No such luck, though; for just as the dust, in this initial image, bafflingly predates the explosion of jealousy that blows apart the world of the Sicilian king Leontes and his beautiful pregnant queen Hermione, so the whole production is punctuated by ideas that seem potentially interesting, but are never developed in any coherent way – a tendency that reaches its low point in a bizarre post-interval attempt to use a Stephen-Hawing-style dummy in a wheelchair to reflect on Shakespeare’s attitude to time.

Under discouraging circumstances, Liam Brennan gives a sensitive if underpowered performance as Leontes, as though he had assembled all the emotional and technical tools for the job, but had never quite been able to put them together; and the great Una McLean, at an unbelievable 77, almost acts the rest of the company off the stage in the magnificent, role of Hermione’s waiting-woman Paulina, part witch, part redeeming angel.  But given the wealth of contemporary sexual themes touched on in this play, from the insecurity of men over the paternity of their own children, to the awesome power of women when they decide to take fate into their own hands, this is a disappointing production, as pretentious as it is shapeless; and it seems astonishing that it should be left to an actress of almost 80 to give the show what contemporary edge it has, and to invest the drama with a real sense of urgency.

Over at the Citizens’ Theatre, meanwhile, joint artistic director Guy Hollands makes a slightly livelier job of the theatre’s latest revival of Hamlet, although only by adopting a more humble and open attitude to a play he never pretends to master.  Jason Southgate’s set creates a dark, bronze-toned Elsinore, part battlement, part dank Nordic quayside; behind, the castle visibly totters under the weight of corruption in the state.  The acting is variable, particularly in John Kazek’s strange now-you-see-it-now-you-don’t performance as the usurping King Claudius, all gabbling vocal mannerisms he urgently needs to drop; and some of the arbitrary visual effects are more comic than tragic, notably the crinoline-like skirt of fabric flames in which the ghost of old Hamlet rises from purgatory.

In the end, though, Hollands’s production has a powerful, youthful theatrical spirit, a sense of pleasure in the drama that at least allows the vitality of the play to shine through.  And in Andrew Clark, it boasts a fine, ragged, hell-for-leather Hamlet, who seizes on this greatest of Shakespearean roles with a tremendous virile energy and intelligence, shakes it by the throat, and – while missing the odd meditative subtlety – improves by thrilling leaps and bounds on the recent fashion for presenting Hamlet as a whimpering teenage wimp, and no kind of hero at all.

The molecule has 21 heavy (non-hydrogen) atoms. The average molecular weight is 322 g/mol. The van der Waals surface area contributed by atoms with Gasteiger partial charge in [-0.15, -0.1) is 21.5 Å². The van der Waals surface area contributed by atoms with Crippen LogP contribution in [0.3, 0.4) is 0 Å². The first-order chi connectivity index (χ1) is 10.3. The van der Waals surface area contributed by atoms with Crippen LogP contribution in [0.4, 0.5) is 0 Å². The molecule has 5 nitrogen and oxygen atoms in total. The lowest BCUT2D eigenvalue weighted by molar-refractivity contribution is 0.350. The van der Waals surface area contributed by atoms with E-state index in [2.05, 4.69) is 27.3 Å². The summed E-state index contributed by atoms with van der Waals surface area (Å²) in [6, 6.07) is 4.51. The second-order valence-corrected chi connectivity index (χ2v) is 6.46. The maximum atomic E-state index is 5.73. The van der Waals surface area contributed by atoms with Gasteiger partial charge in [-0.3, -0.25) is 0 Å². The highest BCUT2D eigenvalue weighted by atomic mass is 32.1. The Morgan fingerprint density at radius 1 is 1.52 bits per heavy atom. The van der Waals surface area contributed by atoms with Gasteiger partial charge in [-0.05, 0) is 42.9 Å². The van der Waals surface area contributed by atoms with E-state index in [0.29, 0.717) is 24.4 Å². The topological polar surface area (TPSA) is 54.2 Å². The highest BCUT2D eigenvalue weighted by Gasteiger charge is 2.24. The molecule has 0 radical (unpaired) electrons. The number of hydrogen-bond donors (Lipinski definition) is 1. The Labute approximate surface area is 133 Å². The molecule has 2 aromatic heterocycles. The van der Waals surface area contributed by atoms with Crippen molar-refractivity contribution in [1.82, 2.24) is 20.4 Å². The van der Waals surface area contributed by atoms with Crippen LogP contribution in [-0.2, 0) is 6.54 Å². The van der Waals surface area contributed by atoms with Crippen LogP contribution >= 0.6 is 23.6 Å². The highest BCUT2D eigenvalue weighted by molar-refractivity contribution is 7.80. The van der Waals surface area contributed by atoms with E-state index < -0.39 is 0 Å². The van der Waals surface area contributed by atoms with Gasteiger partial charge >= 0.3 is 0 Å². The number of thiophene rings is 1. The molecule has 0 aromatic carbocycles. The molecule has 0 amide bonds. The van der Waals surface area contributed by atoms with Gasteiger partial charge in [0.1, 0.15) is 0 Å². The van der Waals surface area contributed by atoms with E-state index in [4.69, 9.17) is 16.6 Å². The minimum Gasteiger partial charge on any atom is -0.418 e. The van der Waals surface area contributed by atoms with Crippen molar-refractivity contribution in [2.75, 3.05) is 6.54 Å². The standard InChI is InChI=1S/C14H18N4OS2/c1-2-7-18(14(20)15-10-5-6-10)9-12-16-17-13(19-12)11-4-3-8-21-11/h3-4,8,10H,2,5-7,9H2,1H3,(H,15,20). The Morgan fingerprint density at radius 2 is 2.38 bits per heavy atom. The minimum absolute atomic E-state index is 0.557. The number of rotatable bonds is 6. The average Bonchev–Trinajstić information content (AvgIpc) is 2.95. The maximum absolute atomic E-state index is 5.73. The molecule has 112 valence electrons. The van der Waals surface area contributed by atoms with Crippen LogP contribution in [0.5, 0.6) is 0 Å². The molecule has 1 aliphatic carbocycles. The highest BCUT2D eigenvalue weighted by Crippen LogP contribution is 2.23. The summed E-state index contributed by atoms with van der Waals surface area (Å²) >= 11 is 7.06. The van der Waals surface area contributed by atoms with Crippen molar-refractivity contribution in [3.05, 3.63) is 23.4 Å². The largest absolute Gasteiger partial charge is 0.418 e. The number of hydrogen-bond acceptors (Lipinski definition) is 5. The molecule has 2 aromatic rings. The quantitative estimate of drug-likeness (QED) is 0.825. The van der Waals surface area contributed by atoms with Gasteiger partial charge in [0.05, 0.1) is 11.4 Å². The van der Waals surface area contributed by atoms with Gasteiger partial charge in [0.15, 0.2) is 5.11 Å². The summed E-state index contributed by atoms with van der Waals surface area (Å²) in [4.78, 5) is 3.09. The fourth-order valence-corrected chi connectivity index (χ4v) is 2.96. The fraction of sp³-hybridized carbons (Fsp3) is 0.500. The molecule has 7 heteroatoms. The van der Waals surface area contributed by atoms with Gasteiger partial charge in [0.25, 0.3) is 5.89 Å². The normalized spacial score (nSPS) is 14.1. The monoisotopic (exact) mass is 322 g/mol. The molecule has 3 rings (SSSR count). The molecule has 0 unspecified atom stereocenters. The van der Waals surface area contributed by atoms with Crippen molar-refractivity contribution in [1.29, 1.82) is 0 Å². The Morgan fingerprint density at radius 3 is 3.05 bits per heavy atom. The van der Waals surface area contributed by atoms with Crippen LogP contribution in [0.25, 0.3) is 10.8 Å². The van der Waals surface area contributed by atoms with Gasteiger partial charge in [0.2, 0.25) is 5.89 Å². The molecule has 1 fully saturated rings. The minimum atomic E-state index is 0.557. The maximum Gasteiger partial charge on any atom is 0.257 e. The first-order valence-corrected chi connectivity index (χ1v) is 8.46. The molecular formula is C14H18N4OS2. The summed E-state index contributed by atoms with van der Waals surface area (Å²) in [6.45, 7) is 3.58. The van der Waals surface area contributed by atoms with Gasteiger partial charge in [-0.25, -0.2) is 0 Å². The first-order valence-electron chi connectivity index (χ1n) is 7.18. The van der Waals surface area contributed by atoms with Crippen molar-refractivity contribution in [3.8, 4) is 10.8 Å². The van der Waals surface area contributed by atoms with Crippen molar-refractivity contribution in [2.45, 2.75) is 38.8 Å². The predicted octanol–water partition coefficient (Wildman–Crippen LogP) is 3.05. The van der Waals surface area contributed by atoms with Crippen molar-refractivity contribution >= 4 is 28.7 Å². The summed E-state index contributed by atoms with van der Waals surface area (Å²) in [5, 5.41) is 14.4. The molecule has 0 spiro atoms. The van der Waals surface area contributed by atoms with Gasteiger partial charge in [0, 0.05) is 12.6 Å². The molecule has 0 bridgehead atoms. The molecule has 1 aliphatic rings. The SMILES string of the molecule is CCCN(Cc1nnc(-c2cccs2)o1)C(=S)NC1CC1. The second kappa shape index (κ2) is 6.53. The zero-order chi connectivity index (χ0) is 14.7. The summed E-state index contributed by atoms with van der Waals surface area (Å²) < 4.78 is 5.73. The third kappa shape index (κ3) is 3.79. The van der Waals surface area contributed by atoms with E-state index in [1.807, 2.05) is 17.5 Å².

The atmosphere is at least as dark, and much less vibrant, in Davey Anderson’s Rupture, the latest in the series of urban-noir dramas he began so convincingly two years ago with his briliant tower-block nightmare, Snuff.  Presented as a co-production between the Traverse and the National Theatre of Scotland Workshop, where Anderson is currently director-in-residence, Rupture has been devised with the acting company during rehearsal, rather than scripted in advance.  The result is a show that often drifts towards contemporary television-drama cliche, both in its storyline – which involves the usual modern-underworld mess of people-trafficking, corruption and exploitation – and in its acting style, which sadly never rises much above a dreary baseline of River City naturalism.

The show has its finer points, notably an eloquent, rangy, filmic staging across the whole breadth and depth of the Traverse 1 stage.  It also has a fine, complex central character in the shape of a young  Polish cleaner, Monika, played with real force by rising star Agnieszka Bresler.   In the end, though – and despite some brave work by Black Watch star Brian Ferguson as a lovestruck security guard – this show lacks the energy that comes from real originality, and a new tale to tell; and while that’s a hazard that comes with the territory in staging classics like Hamlet, it’s slightly worrying when it begins to affect what should be the most exciting brand-new work Scottish theatre has to offer.

The Winter’s Tale at the Royal Lyceum, Edinburgh, until 20 October.  Hamlet at the Citizens’ Theatre, Glasgow, until 13 October.  Rupture at the Traverse Theatre, Edinburgh, until 6 October.

ENDS ENDS